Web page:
Vendors, auto drivers pin hopes on Metro reopening despite a lukewarm response on day one


    Scores of auto rickshaws, roadside vendors and cycle rickshaws lined up outside various Metro stations along the DMRC’s Yellow Line in Gurugram on Wednesday morning. However, with the Metro seeing extremely low ridership on day one of restarting operations, many said they were unable to boost their daily income by providing services to incoming commuters, as they had hoped.

    The Covid-induced lockdown had a severe impact on auto drivers and others plying public transport in the city. “The Metro station is where we find the bulk of our customers. We have really been looking forward to this, but doesn’t seem like our luck will change today,” said Sudhir, an auto driver from Bihar, who returned to the city last month and plies between Huda City Centre and Rajeev Chowk.

    After paying the daily rent and fuel costs for his vehicle, Sudhir said he is usually able to earn ₹400 per day, even at a time when companies are allowing work from home. “If the Metro crowd is even a fourth of what is was, I will earn at least ₹150 to ₹200 more. Let’s see if things change in the next few days. I’m confident there will be more commuters in a week’s time,” he said.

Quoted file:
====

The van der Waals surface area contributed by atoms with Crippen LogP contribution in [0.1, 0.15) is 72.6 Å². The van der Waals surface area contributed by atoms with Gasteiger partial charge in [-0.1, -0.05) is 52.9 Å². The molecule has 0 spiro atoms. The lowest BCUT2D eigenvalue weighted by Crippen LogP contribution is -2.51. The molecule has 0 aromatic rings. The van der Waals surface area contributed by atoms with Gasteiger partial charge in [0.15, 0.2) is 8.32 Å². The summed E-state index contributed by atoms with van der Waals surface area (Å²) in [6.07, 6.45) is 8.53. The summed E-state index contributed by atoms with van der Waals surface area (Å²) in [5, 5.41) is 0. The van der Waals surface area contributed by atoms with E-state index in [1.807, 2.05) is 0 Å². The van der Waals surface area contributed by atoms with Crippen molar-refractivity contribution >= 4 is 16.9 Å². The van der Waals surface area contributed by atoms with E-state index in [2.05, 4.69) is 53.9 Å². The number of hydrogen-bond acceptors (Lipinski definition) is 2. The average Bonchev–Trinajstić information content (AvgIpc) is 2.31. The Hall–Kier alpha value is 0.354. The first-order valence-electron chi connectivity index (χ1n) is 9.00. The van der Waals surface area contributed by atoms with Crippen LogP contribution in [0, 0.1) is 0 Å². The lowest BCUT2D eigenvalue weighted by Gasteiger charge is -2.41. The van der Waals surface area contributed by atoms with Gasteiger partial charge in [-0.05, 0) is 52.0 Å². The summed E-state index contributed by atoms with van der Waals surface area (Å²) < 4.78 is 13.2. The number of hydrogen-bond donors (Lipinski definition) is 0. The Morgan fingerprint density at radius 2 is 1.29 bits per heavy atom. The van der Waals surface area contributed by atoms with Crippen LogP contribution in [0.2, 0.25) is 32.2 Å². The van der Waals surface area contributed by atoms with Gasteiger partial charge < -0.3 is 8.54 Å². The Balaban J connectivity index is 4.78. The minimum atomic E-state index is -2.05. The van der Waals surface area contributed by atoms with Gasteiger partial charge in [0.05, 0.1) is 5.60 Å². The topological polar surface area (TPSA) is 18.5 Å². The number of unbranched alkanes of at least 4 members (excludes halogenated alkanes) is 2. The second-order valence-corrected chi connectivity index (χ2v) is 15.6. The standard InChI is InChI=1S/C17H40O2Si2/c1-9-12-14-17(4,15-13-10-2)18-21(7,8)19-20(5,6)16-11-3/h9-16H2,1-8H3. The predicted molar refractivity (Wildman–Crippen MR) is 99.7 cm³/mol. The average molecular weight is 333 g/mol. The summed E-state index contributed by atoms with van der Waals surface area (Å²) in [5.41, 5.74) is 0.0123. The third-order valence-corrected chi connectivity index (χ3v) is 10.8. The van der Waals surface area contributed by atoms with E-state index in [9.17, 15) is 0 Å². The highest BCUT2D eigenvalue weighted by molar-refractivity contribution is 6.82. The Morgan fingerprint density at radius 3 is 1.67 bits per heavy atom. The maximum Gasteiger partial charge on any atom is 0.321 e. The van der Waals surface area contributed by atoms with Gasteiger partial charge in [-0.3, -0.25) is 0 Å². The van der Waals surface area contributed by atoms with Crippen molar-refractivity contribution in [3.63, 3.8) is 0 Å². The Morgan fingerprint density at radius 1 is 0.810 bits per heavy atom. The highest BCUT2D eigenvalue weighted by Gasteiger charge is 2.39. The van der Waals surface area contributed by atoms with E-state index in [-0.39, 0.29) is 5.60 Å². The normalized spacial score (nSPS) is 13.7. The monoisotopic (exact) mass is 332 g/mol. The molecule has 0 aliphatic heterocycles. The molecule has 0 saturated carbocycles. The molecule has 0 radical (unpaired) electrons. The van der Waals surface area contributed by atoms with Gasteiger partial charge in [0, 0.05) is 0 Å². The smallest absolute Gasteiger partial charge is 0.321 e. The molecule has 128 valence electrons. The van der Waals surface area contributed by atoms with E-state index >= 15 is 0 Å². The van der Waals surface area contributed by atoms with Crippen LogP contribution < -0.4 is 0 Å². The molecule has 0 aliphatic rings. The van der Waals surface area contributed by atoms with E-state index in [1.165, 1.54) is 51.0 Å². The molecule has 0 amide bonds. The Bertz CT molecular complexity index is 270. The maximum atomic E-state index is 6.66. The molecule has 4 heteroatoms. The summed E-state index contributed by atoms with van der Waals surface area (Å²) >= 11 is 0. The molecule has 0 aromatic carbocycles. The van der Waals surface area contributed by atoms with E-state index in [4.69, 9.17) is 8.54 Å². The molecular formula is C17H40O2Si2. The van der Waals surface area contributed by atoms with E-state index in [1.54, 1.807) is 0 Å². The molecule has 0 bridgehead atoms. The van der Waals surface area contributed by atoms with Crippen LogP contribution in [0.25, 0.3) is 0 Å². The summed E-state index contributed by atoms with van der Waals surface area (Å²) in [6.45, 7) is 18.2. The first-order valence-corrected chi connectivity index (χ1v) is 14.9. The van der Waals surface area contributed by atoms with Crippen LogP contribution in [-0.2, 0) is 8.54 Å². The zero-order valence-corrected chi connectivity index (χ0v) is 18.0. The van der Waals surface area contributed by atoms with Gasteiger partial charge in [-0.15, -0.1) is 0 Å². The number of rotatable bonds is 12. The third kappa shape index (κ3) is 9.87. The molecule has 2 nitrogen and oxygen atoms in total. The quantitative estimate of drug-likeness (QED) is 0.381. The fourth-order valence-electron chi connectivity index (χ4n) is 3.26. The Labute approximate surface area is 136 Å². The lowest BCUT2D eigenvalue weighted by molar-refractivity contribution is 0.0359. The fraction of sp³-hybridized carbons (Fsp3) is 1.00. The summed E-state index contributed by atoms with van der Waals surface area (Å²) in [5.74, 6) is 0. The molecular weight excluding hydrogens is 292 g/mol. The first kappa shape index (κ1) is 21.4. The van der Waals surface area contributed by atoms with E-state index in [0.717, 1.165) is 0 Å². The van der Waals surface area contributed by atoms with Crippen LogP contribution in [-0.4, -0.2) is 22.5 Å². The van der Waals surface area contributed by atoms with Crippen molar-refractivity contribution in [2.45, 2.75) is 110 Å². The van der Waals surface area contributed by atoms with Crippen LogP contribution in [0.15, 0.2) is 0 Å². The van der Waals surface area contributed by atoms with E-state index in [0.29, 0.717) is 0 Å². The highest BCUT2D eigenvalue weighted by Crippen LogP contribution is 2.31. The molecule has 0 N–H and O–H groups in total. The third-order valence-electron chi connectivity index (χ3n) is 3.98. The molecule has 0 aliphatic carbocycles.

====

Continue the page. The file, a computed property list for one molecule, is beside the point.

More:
News of the Metro reopening also encouraged a few tea sellers and food vendors to set up shop outside Iffcco Chowk and Huda City Centre Metro stations. Mange Ram, who sells kachoris from a rickety stand attached to the back of his bicycle, said, “I used to sell here every day before the lockdown. Now I sell at Subash Chowk. I decided to try my luck since the Metro was reopening. However, only one or two customers turned up. It’s disappointing.”

    In fact, the busy ecosystem of transporters and vendors that make for chaotic scenes outside most Metro stations was entirely absent. “It will be like this only for a while. Lots of people have gone back to their villages. There’s little money left in selling food on the street,” said Puran Singh, one of the few tea sellers still working in the area. “Office and Metro crowd were my main customers. I am doing this because it’s what I have been doing for the last five years. Everyone is hoping that the reopening of Metro will bring more business,” he said.

    Sharing autos, which typically accommodate as many as six people instead of the usual three, however, fared better, despite the inherent violation of social distancing norms. A driver, who was plying a sharing auto between Huda City Centre and Sector 38 since before the lockdown, when asked whether he thought it was safe to crowd as many as six commuters in a single vehicle, responded, “It is up to the customers, not me. I will take as many paying customers as will fit inside my auto. If I start doing single trips I will end up overusing my day’s fuel supply.”

    Cycle rickshaws, meanwhile, were only a few and saw the lowest number of takers, which rickshaw pullers said was due to the lack of short-distance travellers and also the unfavourable weather conditions, which prevailed over the city for most of Monday.


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